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Dreams Within Conflict

Introduced by the Gottman Institute, this exercise relies upon the idea, any topic(s) worth having a conflict about probably has competing value underneath through discussion.

Dreams Within Conflict

A core part of accepting and embracing each other is uncovering and understanding the meaning of each person’s position in conflict, finding out what things mean to each person. Anything worth fighting about has a meaning or value underneath. Sometimes, conflicts are calls to be understood, accepted, or loved.

The goal of this exercise is to break up gridlocked positions by first uncovering dreams that we have found in each person’s position. This means that in each of the positions are metaphors, stories, hopes, and dreams. Each of the positions involves images and associations that are hidden and first need to be uncovered and expressed in a safe relationship climate.

Even partners who are not in a state of crisis, there may be a state of intense pain because there are deadlocked issues in the relationship that are undergoing entrenchment of positions, vilification, control struggles, and / or emotional disengagement.

Even seemingly trivial and small gridlocked issues have symbolic values. We will work to reframe gridlocked conflicts as life dreams in opposition. Imagine an image of two clenched fists (each person’s position) pushing against each other. Now relax the hands open, and from each hand a dove flies out. The dove is the dream.

The relationship has to feel safe enough for the dream to emerge. The dream is very close to the core sense of self, and it is fragile. People will easily become defensive if the climate is not accepting. You don’t want the kind of relationship where you “win” and crush your partner’s dream. You want the kind of relationship where each of you is supporting the other’s dream. If the dreams connect, so much the better.


1. First, identify the single gridlocked issue to explore. Conflicts can often cover several topics at a time, each of which will need attention on it’s own.

2. Decide who will start as the speaker and who will start as the listener.

3. Speaker, your task is to honestly talk about your feelings and beliefs about your position on the issue. Explore what the position means to you, what the dream might be behind your position, tell the story of the source of this dream or this belief, where it comes from and what it symbolizes. Be clear and honest. What do you really want on this issue? Why is it important? Work to help the partner understand.

Don’t argue for or try to persuade your partner of your point of view, just explain how you see things.  Focus on thoughts and feelings.

4. Listener, your job here is to help your partner feel safe enough to tell you what’s behind their position on the issues, their belief, dream, or story. You only listen, the way a friend would listen. Ask questions that draw out your partner and their point of view. You can help by suspending judgment and not act like a judge, rather someone who is curious.

Don’t try to solve the problem! It is much too soon for that. You first need to end the opposition of dreams and become one another’s friend instead of foe. Try to understand the meaning of your partner’s dream. Be interested.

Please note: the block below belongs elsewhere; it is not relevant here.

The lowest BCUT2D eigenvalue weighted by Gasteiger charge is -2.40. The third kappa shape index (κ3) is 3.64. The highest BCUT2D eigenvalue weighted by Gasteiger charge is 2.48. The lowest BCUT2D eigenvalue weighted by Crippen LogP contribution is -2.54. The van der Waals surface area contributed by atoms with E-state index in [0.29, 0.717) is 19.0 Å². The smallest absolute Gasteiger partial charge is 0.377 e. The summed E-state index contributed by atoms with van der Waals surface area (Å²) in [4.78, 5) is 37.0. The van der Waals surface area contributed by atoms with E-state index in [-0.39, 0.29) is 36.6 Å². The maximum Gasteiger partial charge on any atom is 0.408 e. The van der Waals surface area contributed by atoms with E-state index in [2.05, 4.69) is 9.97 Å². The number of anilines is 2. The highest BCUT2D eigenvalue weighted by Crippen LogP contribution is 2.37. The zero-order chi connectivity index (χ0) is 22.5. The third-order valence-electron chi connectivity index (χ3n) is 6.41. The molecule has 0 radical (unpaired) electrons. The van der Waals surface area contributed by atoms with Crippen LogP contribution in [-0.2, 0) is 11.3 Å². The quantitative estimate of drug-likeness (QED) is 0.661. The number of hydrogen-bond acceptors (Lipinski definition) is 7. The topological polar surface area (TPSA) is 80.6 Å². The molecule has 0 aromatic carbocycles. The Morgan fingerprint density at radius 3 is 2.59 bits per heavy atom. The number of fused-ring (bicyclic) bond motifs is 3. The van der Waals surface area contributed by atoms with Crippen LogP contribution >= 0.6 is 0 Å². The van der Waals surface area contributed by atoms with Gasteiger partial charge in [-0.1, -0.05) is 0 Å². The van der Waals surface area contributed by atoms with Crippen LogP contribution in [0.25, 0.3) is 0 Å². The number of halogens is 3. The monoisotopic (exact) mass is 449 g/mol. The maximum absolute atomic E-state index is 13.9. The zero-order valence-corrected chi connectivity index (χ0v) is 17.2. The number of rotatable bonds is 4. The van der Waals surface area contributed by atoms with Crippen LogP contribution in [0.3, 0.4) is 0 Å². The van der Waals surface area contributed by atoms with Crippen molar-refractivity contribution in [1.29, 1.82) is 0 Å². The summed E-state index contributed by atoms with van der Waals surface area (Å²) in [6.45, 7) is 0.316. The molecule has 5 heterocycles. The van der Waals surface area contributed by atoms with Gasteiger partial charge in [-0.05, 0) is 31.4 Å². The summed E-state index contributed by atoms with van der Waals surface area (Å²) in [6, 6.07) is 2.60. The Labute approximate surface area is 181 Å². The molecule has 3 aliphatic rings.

5. The listener will summarize the speaker’s message. If the summary has something that is not accurate, or something missing, the speaker will re-explain and the listener will keep attempting to correct the summary. When the summary is accurate, the speaker and listener will trade roles.

Sample questions for the listener:

  • Do you have any core beliefs, ethics, or values that are part of your position on this issue?
  • Is there a story behind this for you, or does this relate to your background or childhood history in some way?
  • Tell me why this is so important for you.
  • What feelings do you have about this issue?
  • What would be the ideal of your dream here?
  • Is there a deeper purpose or goal in this for you?
  • What do you wish for?
  • What do you need?
  • Is there a fear or disaster scenario in not having this dream honored?


Here’s an exercise to create compromises.


Sample dreams for the speaker:

A sense of freedom
The experience of peace
Unity with nature
Exploring who I am
A spiritual journey
Unity with my past
Knowing my family
Becoming all I can be
Having a sense of power
Dealing with my aging
Exploring my creative side
Becoming more powerful
Getting over past hurts
Becoming more competent
Asking for forgiveness
Having a sense of order
Being productive
A space to just “be”
Being able to truly relax
Reflecting on my life
Exploring a part of myself I lost
Getting over a personal hang up
Getting my priorities in order
Finishing something important
Exploring the physical side of myself
Being able to compete and win
Building something important
Saying goodbye to something
Ending a chapter in my life

Have any thoughts, questions, suggestions, or comments on this article? Broken link? Wondering how to this can be applied, modified, or adapted to your polyamorous, swinging, kink/ BDSM, or otherwise interesting relationship? Feel free to reach out to us here.